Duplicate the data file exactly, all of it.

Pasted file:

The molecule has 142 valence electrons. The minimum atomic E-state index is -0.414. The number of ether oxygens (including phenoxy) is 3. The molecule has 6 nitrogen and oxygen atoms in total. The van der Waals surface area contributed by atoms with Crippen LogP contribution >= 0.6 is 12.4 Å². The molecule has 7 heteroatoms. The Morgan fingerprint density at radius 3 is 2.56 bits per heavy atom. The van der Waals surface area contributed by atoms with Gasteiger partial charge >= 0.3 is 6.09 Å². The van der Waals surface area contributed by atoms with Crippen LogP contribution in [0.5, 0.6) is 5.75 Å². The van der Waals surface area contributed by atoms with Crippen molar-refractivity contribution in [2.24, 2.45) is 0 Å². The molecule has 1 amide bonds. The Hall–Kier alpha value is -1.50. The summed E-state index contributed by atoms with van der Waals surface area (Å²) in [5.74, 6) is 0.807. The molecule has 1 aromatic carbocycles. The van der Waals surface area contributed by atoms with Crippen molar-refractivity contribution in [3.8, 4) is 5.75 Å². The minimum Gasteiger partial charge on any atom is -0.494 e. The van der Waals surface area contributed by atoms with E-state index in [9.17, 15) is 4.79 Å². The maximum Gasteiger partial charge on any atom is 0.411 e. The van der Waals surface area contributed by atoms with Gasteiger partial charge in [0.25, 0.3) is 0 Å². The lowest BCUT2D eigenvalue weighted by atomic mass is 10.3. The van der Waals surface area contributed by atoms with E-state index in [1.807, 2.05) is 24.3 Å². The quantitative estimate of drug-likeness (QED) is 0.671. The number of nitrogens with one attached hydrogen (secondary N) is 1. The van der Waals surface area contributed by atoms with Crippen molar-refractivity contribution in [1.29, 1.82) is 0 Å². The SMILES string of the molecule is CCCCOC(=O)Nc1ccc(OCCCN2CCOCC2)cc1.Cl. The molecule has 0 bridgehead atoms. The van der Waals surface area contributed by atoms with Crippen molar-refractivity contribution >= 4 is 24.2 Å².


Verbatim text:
The molecule has 142 valence electrons. The minimum atomic E-state index is -0.414. The number of ether oxygens (including phenoxy) is 3. The molecule has 6 nitrogen and oxygen atoms in total. The van der Waals surface area contributed by atoms with Crippen LogP contribution >= 0.6 is 12.4 Å². The molecule has 7 heteroatoms. The Morgan fingerprint density at radius 3 is 2.56 bits per heavy atom. The van der Waals surface area contributed by atoms with Gasteiger partial charge >= 0.3 is 6.09 Å². The van der Waals surface area contributed by atoms with Crippen LogP contribution in [0.5, 0.6) is 5.75 Å². The van der Waals surface area contributed by atoms with Crippen molar-refractivity contribution in [2.24, 2.45) is 0 Å². The molecule has 1 amide bonds. The Hall–Kier alpha value is -1.50. The summed E-state index contributed by atoms with van der Waals surface area (Å²) in [5.74, 6) is 0.807. The molecule has 1 aromatic carbocycles. The van der Waals surface area contributed by atoms with Crippen molar-refractivity contribution in [3.8, 4) is 5.75 Å². The minimum Gasteiger partial charge on any atom is -0.494 e. The van der Waals surface area contributed by atoms with E-state index in [9.17, 15) is 4.79 Å². The maximum Gasteiger partial charge on any atom is 0.411 e. The van der Waals surface area contributed by atoms with Gasteiger partial charge in [0.25, 0.3) is 0 Å². The lowest BCUT2D eigenvalue weighted by atomic mass is 10.3. The van der Waals surface area contributed by atoms with E-state index in [1.807, 2.05) is 24.3 Å². The quantitative estimate of drug-likeness (QED) is 0.671. The number of nitrogens with one attached hydrogen (secondary N) is 1. The van der Waals surface area contributed by atoms with Crippen molar-refractivity contribution in [1.29, 1.82) is 0 Å². The SMILES string of the molecule is CCCCOC(=O)Nc1ccc(OCCCN2CCOCC2)cc1.Cl. The molecule has 0 bridgehead atoms. The van der Waals surface area contributed by atoms with Crippen molar-refractivity contribution >= 4 is 24.2 Å².